Abstract: It is unclear whether the neural algorithm that underlies stereoscopic vision in birds incorporates both low level (camouflage breaking) and high level (depth ordering) comparisons of information available to each of the eyes. Both visual functions were successfully tested by examining transitive inference performance in 2 barn owls trained to discriminate static Julesz random dot stereograms, thus demonstrating a capacity to detect relative depth using fine retinal disparity as the sole cue for discrimination. Behavioral tests provide strong evidence that the barn owl possesses global stereopsis comparable to that found in the macaque monkey. The owl's best stereoacuity was 2 min of arc.

Sun, H.J. and Frost, B.J. Motion processing in pigeon tectum: equiluminant chromatic mechanisms. Experimental Brain Research, 1997, 116(3):434-44.

Abstract: Recent psychophysical and neurophysiological studies have suggested that, in mammals, there are interactions between the P (colour processing) and M (motion processing) visual pathways, which were previously believed to be parallel and separate. In this study, the role colour information plays in the coding of object motion was determined in the tectofugal pathway of pigeons. The responses of motion-sensitive neurons in the tectum to moving stimuli formed by chromatic contrast were recorded extracellularly using standard single-unit recording techniques. A moving coloured object was presented on a uniform (opponent coloured) background (e.g. blue-on-yellow, red-on-green and black-on-white). Through systematically manipulation of the luminance contrast between object and background, an equiluminant condition was generated. It was found that, at chromatic equiluminance, the majority of cells maintain some level of response. The mean magnitude of the response at equiluminance was about one-third of the response at maximal contrast to the same chromatic border. These results suggest that tectal units can detect motion of a pattern defined by a pure colour contour, although the strength of output is considerably weaker than that for the movement of patterns formed by luminance contrast.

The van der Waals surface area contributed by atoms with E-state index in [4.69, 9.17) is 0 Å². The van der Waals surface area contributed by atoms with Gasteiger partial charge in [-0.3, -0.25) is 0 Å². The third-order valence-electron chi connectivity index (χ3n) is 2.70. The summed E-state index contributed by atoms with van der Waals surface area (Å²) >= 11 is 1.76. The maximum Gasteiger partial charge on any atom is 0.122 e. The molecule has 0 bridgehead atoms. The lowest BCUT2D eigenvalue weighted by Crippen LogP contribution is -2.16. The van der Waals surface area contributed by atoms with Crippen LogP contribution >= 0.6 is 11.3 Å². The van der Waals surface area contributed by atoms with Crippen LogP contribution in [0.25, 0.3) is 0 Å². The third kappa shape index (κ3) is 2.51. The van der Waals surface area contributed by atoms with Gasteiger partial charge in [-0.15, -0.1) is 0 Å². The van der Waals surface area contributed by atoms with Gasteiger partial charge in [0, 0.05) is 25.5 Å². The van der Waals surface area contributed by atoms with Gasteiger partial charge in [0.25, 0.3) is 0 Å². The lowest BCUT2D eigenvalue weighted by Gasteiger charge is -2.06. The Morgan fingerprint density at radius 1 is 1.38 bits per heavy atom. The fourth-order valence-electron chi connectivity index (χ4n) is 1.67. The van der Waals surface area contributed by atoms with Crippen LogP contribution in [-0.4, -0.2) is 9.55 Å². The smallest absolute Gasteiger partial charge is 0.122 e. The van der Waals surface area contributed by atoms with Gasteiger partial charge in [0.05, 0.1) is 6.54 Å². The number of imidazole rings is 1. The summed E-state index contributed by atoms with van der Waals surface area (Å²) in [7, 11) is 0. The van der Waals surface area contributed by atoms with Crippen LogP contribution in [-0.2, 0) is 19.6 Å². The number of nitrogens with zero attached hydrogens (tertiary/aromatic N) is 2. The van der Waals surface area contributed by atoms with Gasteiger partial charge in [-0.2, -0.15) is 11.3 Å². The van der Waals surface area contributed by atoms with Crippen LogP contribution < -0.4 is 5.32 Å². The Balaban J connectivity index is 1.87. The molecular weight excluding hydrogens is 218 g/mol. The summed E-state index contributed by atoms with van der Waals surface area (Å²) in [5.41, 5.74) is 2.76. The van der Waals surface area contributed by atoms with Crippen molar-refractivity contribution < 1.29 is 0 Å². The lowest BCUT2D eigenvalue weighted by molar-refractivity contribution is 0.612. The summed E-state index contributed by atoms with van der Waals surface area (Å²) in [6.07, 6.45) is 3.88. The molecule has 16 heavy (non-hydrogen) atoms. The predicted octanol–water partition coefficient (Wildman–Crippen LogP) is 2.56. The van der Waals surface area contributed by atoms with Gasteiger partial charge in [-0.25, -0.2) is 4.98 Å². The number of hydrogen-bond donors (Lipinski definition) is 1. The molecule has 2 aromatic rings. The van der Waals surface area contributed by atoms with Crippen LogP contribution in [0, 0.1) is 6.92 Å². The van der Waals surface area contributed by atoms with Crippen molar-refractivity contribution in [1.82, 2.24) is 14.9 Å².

Wylie, D.R.W. and Frost, B.J. The pigeon optokinetic system: Visual input in extraocular muscle coordinates. Visual Neuroscience, 1996, 13, 945-953.